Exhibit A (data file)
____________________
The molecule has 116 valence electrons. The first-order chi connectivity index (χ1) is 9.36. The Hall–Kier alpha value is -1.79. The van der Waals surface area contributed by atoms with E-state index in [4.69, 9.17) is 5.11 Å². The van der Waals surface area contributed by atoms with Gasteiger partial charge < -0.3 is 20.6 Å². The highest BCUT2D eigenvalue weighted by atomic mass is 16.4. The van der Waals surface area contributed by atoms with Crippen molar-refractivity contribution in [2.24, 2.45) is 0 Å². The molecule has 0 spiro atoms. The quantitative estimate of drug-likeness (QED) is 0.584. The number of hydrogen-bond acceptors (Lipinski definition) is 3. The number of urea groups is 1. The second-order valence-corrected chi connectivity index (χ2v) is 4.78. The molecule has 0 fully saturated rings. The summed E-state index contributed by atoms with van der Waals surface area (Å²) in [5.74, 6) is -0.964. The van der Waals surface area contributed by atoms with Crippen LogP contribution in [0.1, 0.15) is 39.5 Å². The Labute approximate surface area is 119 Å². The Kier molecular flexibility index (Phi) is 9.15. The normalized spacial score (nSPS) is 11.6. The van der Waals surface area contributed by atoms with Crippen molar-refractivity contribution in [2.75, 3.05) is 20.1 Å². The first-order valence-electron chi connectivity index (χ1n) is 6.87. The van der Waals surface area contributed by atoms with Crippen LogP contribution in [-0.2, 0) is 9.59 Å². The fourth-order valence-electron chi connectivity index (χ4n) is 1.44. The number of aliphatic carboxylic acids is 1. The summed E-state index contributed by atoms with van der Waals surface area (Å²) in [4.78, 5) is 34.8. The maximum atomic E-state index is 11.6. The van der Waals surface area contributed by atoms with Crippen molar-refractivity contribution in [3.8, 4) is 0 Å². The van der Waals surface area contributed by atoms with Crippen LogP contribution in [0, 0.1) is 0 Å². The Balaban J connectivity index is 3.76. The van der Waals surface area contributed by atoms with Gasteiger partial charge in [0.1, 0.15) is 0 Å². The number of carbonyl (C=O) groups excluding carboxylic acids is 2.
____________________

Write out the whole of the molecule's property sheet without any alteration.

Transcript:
The molecule has 116 valence electrons. The first-order chi connectivity index (χ1) is 9.36. The Hall–Kier alpha value is -1.79. The van der Waals surface area contributed by atoms with E-state index in [4.69, 9.17) is 5.11 Å². The van der Waals surface area contributed by atoms with Gasteiger partial charge < -0.3 is 20.6 Å². The highest BCUT2D eigenvalue weighted by atomic mass is 16.4. The van der Waals surface area contributed by atoms with Crippen molar-refractivity contribution in [2.24, 2.45) is 0 Å². The molecule has 0 spiro atoms. The quantitative estimate of drug-likeness (QED) is 0.584. The number of hydrogen-bond acceptors (Lipinski definition) is 3. The number of urea groups is 1. The second-order valence-corrected chi connectivity index (χ2v) is 4.78. The molecule has 0 fully saturated rings. The summed E-state index contributed by atoms with van der Waals surface area (Å²) in [5.74, 6) is -0.964. The van der Waals surface area contributed by atoms with Crippen LogP contribution in [0.1, 0.15) is 39.5 Å². The Labute approximate surface area is 119 Å². The Kier molecular flexibility index (Phi) is 9.15. The normalized spacial score (nSPS) is 11.6. The van der Waals surface area contributed by atoms with Crippen molar-refractivity contribution in [2.75, 3.05) is 20.1 Å². The first-order valence-electron chi connectivity index (χ1n) is 6.87. The van der Waals surface area contributed by atoms with Crippen LogP contribution in [-0.2, 0) is 9.59 Å². The fourth-order valence-electron chi connectivity index (χ4n) is 1.44. The number of aliphatic carboxylic acids is 1. The summed E-state index contributed by atoms with van der Waals surface area (Å²) in [4.78, 5) is 34.8. The maximum atomic E-state index is 11.6. The van der Waals surface area contributed by atoms with Crippen molar-refractivity contribution in [3.8, 4) is 0 Å². The van der Waals surface area contributed by atoms with Crippen LogP contribution in [0, 0.1) is 0 Å². The Balaban J connectivity index is 3.76. The van der Waals surface area contributed by atoms with Gasteiger partial charge in [0.1, 0.15) is 0 Å². The number of carbonyl (C=O) groups excluding carboxylic acids is 2.